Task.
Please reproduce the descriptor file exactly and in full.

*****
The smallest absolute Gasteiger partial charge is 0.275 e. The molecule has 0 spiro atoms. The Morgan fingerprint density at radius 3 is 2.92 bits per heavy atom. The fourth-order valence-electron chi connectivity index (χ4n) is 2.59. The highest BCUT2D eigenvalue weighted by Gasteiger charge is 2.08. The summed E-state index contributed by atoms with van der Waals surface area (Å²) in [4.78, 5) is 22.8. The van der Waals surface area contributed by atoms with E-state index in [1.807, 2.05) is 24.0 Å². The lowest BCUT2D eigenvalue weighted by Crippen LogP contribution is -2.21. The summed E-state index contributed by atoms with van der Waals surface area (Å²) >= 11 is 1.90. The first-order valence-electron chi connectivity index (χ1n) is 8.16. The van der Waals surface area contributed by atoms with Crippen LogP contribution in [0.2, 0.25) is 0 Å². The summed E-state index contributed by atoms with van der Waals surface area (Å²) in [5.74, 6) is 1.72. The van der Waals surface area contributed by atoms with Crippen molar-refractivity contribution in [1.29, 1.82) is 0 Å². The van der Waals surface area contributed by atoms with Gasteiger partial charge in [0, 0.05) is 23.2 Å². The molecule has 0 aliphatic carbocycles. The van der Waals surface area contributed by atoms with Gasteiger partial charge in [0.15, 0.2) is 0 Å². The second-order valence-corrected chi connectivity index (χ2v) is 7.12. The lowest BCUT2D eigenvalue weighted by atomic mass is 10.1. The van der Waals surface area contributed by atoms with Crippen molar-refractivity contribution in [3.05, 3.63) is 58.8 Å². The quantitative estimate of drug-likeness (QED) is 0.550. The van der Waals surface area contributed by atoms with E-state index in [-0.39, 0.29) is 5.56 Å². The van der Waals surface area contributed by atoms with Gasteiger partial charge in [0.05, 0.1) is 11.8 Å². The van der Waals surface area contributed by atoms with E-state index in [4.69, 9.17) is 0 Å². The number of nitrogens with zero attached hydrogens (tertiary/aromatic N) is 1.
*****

The smallest absolute Gasteiger partial charge is 0.275 e. The molecule has 0 spiro atoms. The Morgan fingerprint density at radius 3 is 2.92 bits per heavy atom. The fourth-order valence-electron chi connectivity index (χ4n) is 2.59. The highest BCUT2D eigenvalue weighted by Gasteiger charge is 2.08. The summed E-state index contributed by atoms with van der Waals surface area (Å²) in [4.78, 5) is 22.8. The van der Waals surface area contributed by atoms with E-state index in [1.807, 2.05) is 24.0 Å². The lowest BCUT2D eigenvalue weighted by Crippen LogP contribution is -2.21. The summed E-state index contributed by atoms with van der Waals surface area (Å²) >= 11 is 1.90. The first-order valence-electron chi connectivity index (χ1n) is 8.16. The van der Waals surface area contributed by atoms with Crippen LogP contribution in [0.2, 0.25) is 0 Å². The summed E-state index contributed by atoms with van der Waals surface area (Å²) in [5.74, 6) is 1.72. The van der Waals surface area contributed by atoms with Crippen molar-refractivity contribution in [1.29, 1.82) is 0 Å². The van der Waals surface area contributed by atoms with Gasteiger partial charge in [0, 0.05) is 23.2 Å². The molecule has 0 aliphatic carbocycles. The van der Waals surface area contributed by atoms with Gasteiger partial charge in [0.15, 0.2) is 0 Å². The second-order valence-corrected chi connectivity index (χ2v) is 7.12. The lowest BCUT2D eigenvalue weighted by atomic mass is 10.1. The van der Waals surface area contributed by atoms with Crippen molar-refractivity contribution in [3.05, 3.63) is 58.8 Å². The quantitative estimate of drug-likeness (QED) is 0.550. The van der Waals surface area contributed by atoms with E-state index in [-0.39, 0.29) is 5.56 Å². The van der Waals surface area contributed by atoms with Gasteiger partial charge in [0.05, 0.1) is 11.8 Å². The van der Waals surface area contributed by atoms with E-state index in [4.69, 9.17) is 0 Å². The number of nitrogens with zero attached hydrogens (tertiary/aromatic N) is 1.